CARES Act includes Payroll Tax Deferral and Employee Retention Credit
By Sandy Weinberg, JD, Principal and Chris Migliaccio, JD, Senior Manager
The Coronavirus Aid, Relief, and Economic Security Act (CARES Act), enacted on March 27, 2020, contains provisions related to taxation of employee benefits, compensation and wages. This article addresses the payroll tax provisions, specifically the payroll tax deferral and the employee retention credits.
Payroll Tax Deferral
The CARES Act delays the timing of required federal tax deposits for certain employer payroll taxes and self-employment taxes incurred between March 27, 2020 and December 31, 2020.
All employers and self-employed individuals (including partners in partnerships) may avail themselves of the payroll tax deposit deferral. There is no need-based eligibility. Generally, the deferral relates to the employer’s 6.2% Social Security tax or the equivalent amount for a self-employed individual.
Amounts will be considered timely paid if 50% of the deferred amount is paid by December 31, 2021, and the remainder by December 31, 2022. There is no dollar cap on the wages that are counted in calculating the taxes that may be deferred.
The payroll tax deferral is not available to a taxpayer that obtains a Small Business Act (SBA) loan under the Paycheck Protection Program established by the CARES Act if the loan is later forgiven.
Employee Retention Credit
The CARES Act also creates a new employee retention credit (the Retention Credit) for wages paid from March 13, 2020 to December 31, 2020, by employers that are subject to closure or significant economic downturn due to COVID-19, during the quarters in which the employer is affected.
The credit amount takes into account up to 50% of qualified wages, which are capped at $10,000. Thus, the maximum credit is $5,000 per employee.
The Retention Credit applies to the employer’s share of the Social Security tax, i.e., 6.2% of wages.
To be eligible for the Retention Credit, an employer [including IRC Section 501(c) tax–exempt organizations] must carry on a trade or business where:
- Operations were fully or partially suspended on orders from a governmental authority due to COVID-19 (COVID-19 Shutdown), or
- The business experienced a 50% reduction in gross receipts for a calendar quarter as compared to the same calendar quarter in the prior year (Gross Receipts Decline). The eligibility period ends when the business’ gross receipts for a calendar quarter are 80% of the gross receipts in the same calendar quarter in the prior year. This test requires employers to analyze gross receipts among all aggregated entities.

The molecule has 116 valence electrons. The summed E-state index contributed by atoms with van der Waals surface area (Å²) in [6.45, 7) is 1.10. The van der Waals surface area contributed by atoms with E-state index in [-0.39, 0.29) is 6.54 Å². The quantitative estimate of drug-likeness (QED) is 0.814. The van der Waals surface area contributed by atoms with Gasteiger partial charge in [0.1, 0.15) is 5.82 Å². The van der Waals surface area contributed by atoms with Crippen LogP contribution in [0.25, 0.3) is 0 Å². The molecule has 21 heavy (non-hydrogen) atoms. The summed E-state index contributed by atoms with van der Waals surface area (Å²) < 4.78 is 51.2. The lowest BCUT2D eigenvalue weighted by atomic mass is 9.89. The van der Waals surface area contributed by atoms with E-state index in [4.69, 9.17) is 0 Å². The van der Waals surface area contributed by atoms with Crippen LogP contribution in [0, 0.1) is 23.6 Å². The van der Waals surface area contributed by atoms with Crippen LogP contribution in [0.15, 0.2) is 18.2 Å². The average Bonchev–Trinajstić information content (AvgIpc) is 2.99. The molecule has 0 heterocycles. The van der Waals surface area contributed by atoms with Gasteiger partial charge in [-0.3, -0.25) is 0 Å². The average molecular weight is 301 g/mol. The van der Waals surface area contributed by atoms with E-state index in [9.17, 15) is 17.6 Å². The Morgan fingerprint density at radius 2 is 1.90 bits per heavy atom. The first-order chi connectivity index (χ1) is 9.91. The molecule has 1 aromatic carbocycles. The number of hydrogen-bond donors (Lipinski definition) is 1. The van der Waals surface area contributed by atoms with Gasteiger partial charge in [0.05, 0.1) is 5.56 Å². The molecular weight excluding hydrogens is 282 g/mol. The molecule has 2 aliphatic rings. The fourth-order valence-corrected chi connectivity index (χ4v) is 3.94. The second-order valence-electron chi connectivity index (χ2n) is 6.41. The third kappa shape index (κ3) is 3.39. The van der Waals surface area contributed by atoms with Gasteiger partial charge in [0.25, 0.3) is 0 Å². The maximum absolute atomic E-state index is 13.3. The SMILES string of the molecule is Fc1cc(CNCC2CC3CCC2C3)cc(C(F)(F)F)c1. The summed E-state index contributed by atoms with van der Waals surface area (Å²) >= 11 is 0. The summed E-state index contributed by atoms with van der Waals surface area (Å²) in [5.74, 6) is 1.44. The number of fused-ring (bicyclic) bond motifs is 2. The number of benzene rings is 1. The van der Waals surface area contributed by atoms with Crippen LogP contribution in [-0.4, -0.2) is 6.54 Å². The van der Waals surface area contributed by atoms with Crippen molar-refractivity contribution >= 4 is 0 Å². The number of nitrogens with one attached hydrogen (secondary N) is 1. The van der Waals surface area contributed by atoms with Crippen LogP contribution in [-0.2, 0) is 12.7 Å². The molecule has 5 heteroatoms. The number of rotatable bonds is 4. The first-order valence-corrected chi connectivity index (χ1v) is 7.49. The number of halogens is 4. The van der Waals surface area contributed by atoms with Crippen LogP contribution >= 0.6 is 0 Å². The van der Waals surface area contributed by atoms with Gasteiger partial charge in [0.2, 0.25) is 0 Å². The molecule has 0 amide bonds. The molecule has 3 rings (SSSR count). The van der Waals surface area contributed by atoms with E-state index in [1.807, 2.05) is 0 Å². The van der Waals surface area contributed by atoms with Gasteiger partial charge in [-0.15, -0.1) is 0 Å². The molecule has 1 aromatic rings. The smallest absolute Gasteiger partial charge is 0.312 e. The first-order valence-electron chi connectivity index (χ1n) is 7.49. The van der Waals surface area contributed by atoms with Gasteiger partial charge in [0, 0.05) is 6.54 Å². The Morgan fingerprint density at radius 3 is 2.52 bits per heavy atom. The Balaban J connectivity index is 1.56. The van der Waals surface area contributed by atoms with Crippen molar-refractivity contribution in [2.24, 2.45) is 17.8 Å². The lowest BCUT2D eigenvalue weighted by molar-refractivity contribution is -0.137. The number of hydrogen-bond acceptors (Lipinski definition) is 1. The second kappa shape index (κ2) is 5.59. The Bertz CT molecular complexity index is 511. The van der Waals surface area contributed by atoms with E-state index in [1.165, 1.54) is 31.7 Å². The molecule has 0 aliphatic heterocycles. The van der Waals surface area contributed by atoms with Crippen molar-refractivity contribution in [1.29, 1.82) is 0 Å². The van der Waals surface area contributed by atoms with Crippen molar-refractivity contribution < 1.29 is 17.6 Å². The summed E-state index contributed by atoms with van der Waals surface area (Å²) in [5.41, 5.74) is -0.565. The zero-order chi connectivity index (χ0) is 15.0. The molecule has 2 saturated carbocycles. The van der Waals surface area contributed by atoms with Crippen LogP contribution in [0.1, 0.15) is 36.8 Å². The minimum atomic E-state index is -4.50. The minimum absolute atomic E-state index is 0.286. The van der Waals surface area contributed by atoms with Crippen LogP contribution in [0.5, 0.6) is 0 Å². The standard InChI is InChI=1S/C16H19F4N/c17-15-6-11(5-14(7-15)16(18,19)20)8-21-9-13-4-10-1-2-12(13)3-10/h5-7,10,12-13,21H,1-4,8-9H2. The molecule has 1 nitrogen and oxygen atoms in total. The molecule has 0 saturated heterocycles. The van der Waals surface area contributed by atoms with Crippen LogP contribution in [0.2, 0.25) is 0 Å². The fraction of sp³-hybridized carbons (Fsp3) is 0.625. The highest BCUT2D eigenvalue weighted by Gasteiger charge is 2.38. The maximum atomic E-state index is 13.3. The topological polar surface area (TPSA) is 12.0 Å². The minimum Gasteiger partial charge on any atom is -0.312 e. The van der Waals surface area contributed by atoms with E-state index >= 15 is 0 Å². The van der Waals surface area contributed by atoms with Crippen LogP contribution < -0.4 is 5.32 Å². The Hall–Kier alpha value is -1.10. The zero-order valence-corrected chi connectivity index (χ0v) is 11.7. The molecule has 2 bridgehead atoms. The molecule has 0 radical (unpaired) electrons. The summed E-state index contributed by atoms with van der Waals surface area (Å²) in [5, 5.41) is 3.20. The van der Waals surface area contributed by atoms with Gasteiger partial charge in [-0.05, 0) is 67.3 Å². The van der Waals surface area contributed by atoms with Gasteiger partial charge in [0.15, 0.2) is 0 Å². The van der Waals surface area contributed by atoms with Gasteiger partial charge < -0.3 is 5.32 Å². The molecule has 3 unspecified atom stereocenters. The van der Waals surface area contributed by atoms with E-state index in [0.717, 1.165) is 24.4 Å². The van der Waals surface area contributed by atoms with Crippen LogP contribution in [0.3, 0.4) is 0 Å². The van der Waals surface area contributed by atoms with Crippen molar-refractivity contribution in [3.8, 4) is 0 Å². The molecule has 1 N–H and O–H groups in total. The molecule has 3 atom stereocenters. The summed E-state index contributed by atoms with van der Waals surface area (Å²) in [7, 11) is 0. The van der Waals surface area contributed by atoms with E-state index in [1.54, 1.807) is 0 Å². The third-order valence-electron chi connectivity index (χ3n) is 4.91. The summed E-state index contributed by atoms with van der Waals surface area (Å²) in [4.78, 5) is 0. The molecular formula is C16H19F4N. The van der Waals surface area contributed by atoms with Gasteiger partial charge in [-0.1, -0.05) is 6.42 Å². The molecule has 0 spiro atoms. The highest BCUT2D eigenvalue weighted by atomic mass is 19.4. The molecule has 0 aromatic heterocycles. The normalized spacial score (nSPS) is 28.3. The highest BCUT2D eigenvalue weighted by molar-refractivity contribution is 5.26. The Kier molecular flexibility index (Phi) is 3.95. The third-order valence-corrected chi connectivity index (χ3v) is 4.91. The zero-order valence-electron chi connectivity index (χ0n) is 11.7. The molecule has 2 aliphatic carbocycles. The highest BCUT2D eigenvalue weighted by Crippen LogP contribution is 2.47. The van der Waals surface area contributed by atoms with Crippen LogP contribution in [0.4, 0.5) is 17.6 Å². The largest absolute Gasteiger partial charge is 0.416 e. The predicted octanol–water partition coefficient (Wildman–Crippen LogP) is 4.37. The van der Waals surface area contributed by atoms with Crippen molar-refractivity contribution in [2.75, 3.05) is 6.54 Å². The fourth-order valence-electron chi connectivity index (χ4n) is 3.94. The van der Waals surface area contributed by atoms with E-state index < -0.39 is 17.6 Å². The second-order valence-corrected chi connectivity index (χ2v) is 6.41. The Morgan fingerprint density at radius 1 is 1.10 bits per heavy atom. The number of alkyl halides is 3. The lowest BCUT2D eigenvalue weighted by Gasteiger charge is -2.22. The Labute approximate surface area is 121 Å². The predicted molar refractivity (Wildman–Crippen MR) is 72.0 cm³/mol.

Any employer that receives an SBA Paycheck Protection Program loan is not eligible for the Retention Credit.
For employers with an average of more than 100 employees in 2019, qualified wages are wages paid to an employee who is not providing services due to a COVID-19 Shutdown or Gross Receipts Decline. In determining whether the employer has more than 100 employees, businesses are aggregated to the extent they are considered one employer under IRC Section 52(a) and (b) and IRC Section 414(m) and (o).
For employers of 100 or fewer employees, qualified wages are wages paid to any employee without regard to whether the employee is providing services.
In either case, qualified wages include qualified health plan expenses paid or incurred by the employer for health coverage excludable under IRC Section 106(a).
The Retention Credit is refundable. However, it is subject to a number of rules to prevent double-dipping. For example, an employer’s deduction for wages must be reduced by the amount of the Retention Credit.
The combination of the retention credit with the payroll tax deferral will allow employers to reduce this year’s Social Security tax and defer any remaining liability to 2021 and 2022.
Payroll Tax Deferral
Employee Retention Credit
Who is eligible?
No requirement of direct effect of COVID-19 on business
Must be fully or partially shut down or have significant effects on gross receipts due to COVID-19
What taxes does this apply to?
Applies to employers’ Social Security tax and Self-employment tax
Applies to employers’ Social Security tax
Are there limits on the amount?
No cap on total amount
Limited to $5,000 credit per employee / further limits on businesses with more than 100 employees
What time period is covered?
March 27, 2020 through December 31, 2020
Calendar quarters in 2020 in which the business is affected
Interaction with SBA Loans
Not available if business SBA Paycheck Protection Loan is forgiven
Not available if business receives SBA Paycheck Protection Loan
PKF O’Connor Davies is monitoring the situation regarding the CARES Act. If you have any questions regarding the payroll tax provisions, specifically the payroll tax deferral and the employee retention credits, contact your PKF O’Connor Davies client account team or any of the following:
Sandy Weinberg, JD
email@example.com | 203.705.4170
Christopher Migliaccio, JD
firstname.lastname@example.org | 646.699.2890
Steven J. Eller, CPA, JD
email@example.com | 551.249.1836
Jill Cantor, JD, CPA
firstname.lastname@example.org | 203.705.4174
Leo Parmegiani, CPA
email@example.com | 646.699.2848